Warm, cheap, safe bolt-hole?

18 messages
28/01/2012 at 14:54
Might want to live v. simply abroad for a while. Quite happy to tab around from place to place. V. small budget.

Somewhere with reciprocal healthcare arrangements with UK might be best as am on common medications, long-term; though is not an absolute requirement as I could lay-in a store for, say, three months at a time.

Any recommendations for regions that are beautiful and interesting; and of cultures tolerant of the lone traveller? (Can't stress enough the need for cheapness, though. And as am not young nor in the best of health working my way thro' is not open to me.)

Thank you, all.

AF.
28/01/2012 at 15:22
Canada/USA?

From what I've heard and seen a long as you keep your nose clean and don't attract attention to yourself then the USA especially has an understanding of this sort of 'lifestyle'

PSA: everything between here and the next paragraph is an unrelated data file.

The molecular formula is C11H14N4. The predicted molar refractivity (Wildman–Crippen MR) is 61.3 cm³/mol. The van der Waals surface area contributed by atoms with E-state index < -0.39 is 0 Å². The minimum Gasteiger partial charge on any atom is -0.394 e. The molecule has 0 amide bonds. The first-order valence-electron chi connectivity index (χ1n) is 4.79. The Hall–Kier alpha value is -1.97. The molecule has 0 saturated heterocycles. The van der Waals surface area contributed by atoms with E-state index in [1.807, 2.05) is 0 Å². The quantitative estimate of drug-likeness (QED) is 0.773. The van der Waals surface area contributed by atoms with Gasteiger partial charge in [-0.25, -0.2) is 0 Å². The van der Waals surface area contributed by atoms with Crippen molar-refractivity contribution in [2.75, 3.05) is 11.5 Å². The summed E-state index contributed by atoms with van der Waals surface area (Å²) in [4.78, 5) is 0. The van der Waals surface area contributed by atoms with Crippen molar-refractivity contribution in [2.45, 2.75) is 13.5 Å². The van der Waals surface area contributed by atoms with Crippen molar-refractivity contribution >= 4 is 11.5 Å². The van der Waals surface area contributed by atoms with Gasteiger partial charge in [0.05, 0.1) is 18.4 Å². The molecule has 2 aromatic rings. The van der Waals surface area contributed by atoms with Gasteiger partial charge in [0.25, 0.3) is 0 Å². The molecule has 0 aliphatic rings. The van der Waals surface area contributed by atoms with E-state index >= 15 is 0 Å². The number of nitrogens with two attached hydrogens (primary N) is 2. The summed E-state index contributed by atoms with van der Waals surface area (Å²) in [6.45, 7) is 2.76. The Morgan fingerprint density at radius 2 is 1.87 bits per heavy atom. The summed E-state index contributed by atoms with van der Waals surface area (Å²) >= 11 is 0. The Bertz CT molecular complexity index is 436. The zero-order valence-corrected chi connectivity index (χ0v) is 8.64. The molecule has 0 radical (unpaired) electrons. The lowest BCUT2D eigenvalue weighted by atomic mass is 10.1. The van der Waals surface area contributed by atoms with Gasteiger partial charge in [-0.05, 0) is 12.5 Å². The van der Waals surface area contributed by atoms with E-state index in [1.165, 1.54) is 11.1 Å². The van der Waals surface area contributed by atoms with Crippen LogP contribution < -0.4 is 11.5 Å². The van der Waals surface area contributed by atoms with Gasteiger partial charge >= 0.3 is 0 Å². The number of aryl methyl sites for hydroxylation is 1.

There are some chain hotels that offer 'long term' accommodation rates in suites i.e. weekly and monthly. I know that there are large number of people living like this in the US. Depending on your exact location and level of facilities I've seen cost as low as $140/week.

If your looking for dirt cheap and a fair standard of living then you can't beat the more rural parts of India. Its more expensive to get there but boy will you save money while your out there.

If your looking to do the true full on hobo thing then unless your doing it in the EU your going to be finding foreign immigration official a real problem. Firstly when going through immigration look presentable i.e. clean (showered, shaven etc) wear good quality clothes (cheap new ones won't do) and if possible have a good selection or more than 2 credit/debit cards. Amex and Diners.... perfect. Have a good plausible story of why you want to go to that country and make sure you can add lots of detail if needed. Its now also worth noting that with the computerisation of govt. its much easier for officials to see how frequently you've been coming and going. This can also be a 'red flag'.